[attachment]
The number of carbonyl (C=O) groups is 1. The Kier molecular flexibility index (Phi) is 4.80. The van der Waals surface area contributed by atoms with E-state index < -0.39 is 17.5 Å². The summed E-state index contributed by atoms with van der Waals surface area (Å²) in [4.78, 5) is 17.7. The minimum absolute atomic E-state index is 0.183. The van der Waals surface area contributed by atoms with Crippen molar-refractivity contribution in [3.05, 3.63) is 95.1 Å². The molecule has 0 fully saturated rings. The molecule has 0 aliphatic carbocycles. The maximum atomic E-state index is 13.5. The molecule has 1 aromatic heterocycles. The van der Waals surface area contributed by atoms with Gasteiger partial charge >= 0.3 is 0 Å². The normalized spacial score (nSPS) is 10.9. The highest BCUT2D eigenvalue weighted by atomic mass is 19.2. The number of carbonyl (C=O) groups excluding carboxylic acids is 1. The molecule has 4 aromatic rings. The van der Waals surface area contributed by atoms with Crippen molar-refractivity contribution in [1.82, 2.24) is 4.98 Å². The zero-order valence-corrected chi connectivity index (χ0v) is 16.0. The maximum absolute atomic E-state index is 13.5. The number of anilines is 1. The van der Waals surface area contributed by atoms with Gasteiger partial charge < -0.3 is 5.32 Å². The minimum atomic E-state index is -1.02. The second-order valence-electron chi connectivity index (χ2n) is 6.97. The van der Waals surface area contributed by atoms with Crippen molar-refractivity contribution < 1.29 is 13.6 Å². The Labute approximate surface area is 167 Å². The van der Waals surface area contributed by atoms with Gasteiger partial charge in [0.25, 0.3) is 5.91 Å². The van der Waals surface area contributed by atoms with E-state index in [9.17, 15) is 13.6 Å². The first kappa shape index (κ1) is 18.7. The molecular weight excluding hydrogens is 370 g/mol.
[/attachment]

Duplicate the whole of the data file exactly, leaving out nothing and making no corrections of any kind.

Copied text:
The number of carbonyl (C=O) groups is 1. The Kier molecular flexibility index (Phi) is 4.80. The van der Waals surface area contributed by atoms with E-state index < -0.39 is 17.5 Å². The summed E-state index contributed by atoms with van der Waals surface area (Å²) in [4.78, 5) is 17.7. The minimum absolute atomic E-state index is 0.183. The van der Waals surface area contributed by atoms with Crippen molar-refractivity contribution in [3.05, 3.63) is 95.1 Å². The molecule has 0 fully saturated rings. The molecule has 0 aliphatic carbocycles. The maximum atomic E-state index is 13.5. The molecule has 1 aromatic heterocycles. The van der Waals surface area contributed by atoms with Gasteiger partial charge >= 0.3 is 0 Å². The normalized spacial score (nSPS) is 10.9. The highest BCUT2D eigenvalue weighted by atomic mass is 19.2. The number of carbonyl (C=O) groups excluding carboxylic acids is 1. The molecule has 4 aromatic rings. The van der Waals surface area contributed by atoms with Crippen molar-refractivity contribution in [1.82, 2.24) is 4.98 Å². The zero-order valence-corrected chi connectivity index (χ0v) is 16.0. The maximum absolute atomic E-state index is 13.5. The number of anilines is 1. The van der Waals surface area contributed by atoms with Gasteiger partial charge < -0.3 is 5.32 Å². The minimum atomic E-state index is -1.02. The second-order valence-electron chi connectivity index (χ2n) is 6.97. The van der Waals surface area contributed by atoms with Crippen molar-refractivity contribution < 1.29 is 13.6 Å². The Labute approximate surface area is 167 Å². The van der Waals surface area contributed by atoms with Gasteiger partial charge in [0.25, 0.3) is 5.91 Å². The van der Waals surface area contributed by atoms with E-state index in [9.17, 15) is 13.6 Å². The first kappa shape index (κ1) is 18.7. The molecular weight excluding hydrogens is 370 g/mol.